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Why are carpooling apps popular everywhere but the U.S.?

August 19, 2015, 2:30 PM UTC
Heavy traffic at rush hour on the Interstate 10 Freeway in Los Angeles, California
Photograph by Jonathan Alcorn — Bloomberg via Getty Images

Uber’s early expansion leveraged some clever wordplay. By calling itself a “ride sharing” service, it conjured up images of neighbors hitching lifts to work. That kept regulators from recognizing it as a taxi serviceat least until recently.

But where are the actual ride sharing services? You knowwhat folks used to call carpooling? Carpooling has declined in the U.S. for decades, but shouldn’t new technology make it easier to connect people who need rides with empty seats, for daily commutes or one-time trips?

Few American companies seem interested in trying.

There are plenty of peer-to-peer car rental services, like Getaround and Relayrides. And there are a handful of apps for managing existing private carpool groups. Zimride and Rideshark provide white-label support for college, corporate, and municipal carpool systems.

But the most visible public-access carpool-matching platform, Carma, only operates in a handful of U.S. cities, and only connects commuters, rather than those taking longer trips.

Contrast that with the France-based BlaBlaCar. BlaBlaCar is focused on intercity travelconnecting drivers headed from, say, Munich to Berlin, with riders who chip in for gas. Drivers and riders set up profiles on the BlaBlaCar website, then share or search for rides by destination, just as you’d search for a flight online. Afterwards, they review each other for everything from safety to personality.

BlaBlaCar, founded in 2006, has been phenomenally successful with this model. It now has 20 million user accounts, and provides about 4 million rides a month. It operates across Europe, in the U.K., and in Russia, India, and Mexico. Since passengers are just sharing costs rather than hiring a driver, trips are dirt cheapstarting at around 20 Euros for that Munich to Berlin ride, or 400 rupees (about USD $6) to get from Mumbai to Pune.

BlaBlaCar takes 10% of each transaction, which adds up to enough to support 12 global offices and around 350 employees, and to attract some serious capital. The company closed a $100 million round in 2014, and its backers include Accel Partners (which also funded Facebook and Dropbox), and Index Ventures.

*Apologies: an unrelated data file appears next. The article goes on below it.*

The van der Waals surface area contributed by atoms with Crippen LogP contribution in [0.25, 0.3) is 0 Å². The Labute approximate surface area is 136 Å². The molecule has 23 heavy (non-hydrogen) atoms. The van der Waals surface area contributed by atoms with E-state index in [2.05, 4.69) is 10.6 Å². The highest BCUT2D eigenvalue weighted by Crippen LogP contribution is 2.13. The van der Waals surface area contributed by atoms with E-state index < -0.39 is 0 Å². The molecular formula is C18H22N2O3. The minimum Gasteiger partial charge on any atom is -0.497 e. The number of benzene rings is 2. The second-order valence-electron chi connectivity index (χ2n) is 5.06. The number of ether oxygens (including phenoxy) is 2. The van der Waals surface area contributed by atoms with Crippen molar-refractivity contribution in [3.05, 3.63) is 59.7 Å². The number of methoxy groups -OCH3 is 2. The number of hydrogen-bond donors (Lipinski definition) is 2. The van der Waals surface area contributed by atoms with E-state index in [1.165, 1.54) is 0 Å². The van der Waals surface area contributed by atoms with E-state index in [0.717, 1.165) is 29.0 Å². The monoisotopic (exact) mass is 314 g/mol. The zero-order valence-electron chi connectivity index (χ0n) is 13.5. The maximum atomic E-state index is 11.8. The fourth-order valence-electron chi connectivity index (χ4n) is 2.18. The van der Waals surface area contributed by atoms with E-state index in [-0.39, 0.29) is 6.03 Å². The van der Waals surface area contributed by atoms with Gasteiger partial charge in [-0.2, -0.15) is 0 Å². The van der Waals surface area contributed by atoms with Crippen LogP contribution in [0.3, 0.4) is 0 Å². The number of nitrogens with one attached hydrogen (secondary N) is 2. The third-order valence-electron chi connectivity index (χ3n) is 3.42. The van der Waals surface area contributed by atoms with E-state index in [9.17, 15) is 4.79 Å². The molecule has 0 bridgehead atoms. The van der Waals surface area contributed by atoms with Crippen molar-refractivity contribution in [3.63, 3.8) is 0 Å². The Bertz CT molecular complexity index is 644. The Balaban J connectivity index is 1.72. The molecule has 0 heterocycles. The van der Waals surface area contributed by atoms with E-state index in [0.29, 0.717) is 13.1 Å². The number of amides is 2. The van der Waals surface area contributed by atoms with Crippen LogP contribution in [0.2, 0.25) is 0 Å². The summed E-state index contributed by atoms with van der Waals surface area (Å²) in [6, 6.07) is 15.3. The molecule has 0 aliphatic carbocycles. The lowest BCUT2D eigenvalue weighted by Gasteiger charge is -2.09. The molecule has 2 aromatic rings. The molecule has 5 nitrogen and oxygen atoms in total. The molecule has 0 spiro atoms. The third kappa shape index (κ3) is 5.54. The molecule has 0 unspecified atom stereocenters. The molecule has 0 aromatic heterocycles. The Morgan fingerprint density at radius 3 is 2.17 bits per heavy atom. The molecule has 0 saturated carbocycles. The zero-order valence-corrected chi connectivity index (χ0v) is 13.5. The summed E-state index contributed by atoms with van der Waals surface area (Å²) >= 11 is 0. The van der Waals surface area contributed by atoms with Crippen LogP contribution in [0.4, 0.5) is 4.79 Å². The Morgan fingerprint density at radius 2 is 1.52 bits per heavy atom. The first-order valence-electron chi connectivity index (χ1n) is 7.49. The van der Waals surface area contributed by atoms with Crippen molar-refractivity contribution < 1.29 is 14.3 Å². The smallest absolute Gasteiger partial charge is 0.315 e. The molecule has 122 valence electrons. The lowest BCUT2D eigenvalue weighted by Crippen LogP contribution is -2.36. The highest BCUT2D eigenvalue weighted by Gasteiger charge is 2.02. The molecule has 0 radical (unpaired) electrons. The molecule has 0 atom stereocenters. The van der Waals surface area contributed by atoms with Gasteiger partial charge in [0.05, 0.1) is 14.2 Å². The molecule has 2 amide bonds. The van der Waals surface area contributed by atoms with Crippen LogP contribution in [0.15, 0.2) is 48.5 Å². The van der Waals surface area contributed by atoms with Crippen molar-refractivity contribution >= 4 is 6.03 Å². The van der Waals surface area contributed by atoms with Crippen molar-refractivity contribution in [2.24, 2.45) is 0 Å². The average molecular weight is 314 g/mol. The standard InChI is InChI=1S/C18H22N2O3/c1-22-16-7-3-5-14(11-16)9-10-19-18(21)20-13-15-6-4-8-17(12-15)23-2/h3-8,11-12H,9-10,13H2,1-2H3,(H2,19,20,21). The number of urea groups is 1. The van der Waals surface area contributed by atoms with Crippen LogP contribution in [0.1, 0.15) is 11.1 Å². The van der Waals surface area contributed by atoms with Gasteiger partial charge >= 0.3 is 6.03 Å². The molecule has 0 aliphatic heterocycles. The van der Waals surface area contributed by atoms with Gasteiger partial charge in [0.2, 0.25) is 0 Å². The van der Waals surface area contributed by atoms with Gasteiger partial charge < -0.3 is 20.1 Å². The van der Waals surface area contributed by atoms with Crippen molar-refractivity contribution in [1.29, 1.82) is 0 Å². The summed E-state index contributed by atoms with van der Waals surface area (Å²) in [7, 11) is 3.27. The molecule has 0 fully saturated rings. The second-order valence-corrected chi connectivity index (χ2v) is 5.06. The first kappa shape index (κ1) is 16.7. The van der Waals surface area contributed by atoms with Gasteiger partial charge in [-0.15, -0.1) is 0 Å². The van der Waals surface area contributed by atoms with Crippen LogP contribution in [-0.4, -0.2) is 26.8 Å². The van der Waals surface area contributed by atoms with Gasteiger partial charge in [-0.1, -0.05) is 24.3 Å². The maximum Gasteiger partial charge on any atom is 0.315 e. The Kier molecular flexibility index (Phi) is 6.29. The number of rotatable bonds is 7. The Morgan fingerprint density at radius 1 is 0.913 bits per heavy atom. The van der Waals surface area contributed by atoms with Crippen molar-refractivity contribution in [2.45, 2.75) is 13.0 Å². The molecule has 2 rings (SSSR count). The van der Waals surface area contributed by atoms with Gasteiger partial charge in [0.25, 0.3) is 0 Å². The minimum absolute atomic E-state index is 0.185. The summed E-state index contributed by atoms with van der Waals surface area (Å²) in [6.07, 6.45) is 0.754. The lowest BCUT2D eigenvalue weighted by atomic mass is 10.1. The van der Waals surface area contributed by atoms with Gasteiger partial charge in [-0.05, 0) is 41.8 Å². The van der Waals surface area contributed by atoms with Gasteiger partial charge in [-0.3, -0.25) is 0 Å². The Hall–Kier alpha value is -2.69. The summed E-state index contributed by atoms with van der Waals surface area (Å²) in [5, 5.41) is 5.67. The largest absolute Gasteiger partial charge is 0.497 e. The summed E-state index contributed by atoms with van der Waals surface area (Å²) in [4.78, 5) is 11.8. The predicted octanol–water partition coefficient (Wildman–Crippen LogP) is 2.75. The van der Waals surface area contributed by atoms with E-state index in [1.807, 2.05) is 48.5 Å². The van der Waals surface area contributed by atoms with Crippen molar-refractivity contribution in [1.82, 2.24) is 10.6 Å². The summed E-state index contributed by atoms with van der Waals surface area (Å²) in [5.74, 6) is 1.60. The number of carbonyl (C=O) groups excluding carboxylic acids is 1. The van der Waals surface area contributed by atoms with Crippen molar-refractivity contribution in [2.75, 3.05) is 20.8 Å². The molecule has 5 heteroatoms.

But according to COO Nicolas Brusson, the BlaBlaCar has no plans to expand into the U.S. And Carma has been extremely measured in broadening their service. Carma co-founder Paul Steinberg characterizes his company as “kind of like a pseudo-government agency,” only rolling out in partnership with local authorities.

So what’s the holdup?

Carpool-matching platforms have the same regulatory protections stateside and in Europe. The 2012 Highway Act set standards for what it called “carpools, and real-time ridesharing projects” (see what Uber did there?). When riders compensate drivers only for the costs of gas and wear, drivers don’t need additional insurance or any commercial licensing.

Brusson says the main obstacle in the American market is that driving is just too cheap. With gas and other costs half to one-third what they are in Europe, he says, “the pure incentive on the driver’s side [to pick up carpoolers] is not as strong.”

Americans also have far more options than those in Latin American and Asian markets, where BlaBlaCar is focusing near-term expansion efforts. “Those are areas where the transportation between cities is pretty deficient,” says Brusson, with less developed public transit and less affordable flights. BlaBlaCar’s role in developing countries could be compared to that of cell phones in countries without landlines, enabling them to leapfrog capital-intensive infrastructure development.

So maybe, whatever the environmental benefits, the U.S. doesn’t need real peer-to-peer ridesharing. But in the long term, it might be missing out on something bigger. The data BlaBlaCar is gathering is uniquetens of millions of reviews and ratings of ordinary people, written by other ordinary people who have spent hours in a car with them.

“They end up talking or chatting,” says Brusson. “If you read the reviews, you realize it’s not really about the car or the ride, it’s about the driver or the passenger.”

That kind of detailed, intimate perspective has few parallels. Airbnb and eBay were once peer-to-peer facilitators, but both have shifted in a more commercial direction. Brusson says that the strict regulatory rate caps make it impossible for BlaBlaCar to make a similar turn.

That data is helping BlaBlaCar growthe more reviews, the more people are willing to take a ride with a stranger. But it also opens the door for other trust-based initiatives. Brusson says BlaBlaCar is piloting partnerships with insurers who want better driver data, and might soon roll out peer-to-peer delivery. That would make two more good ideas without traction in the U.S.


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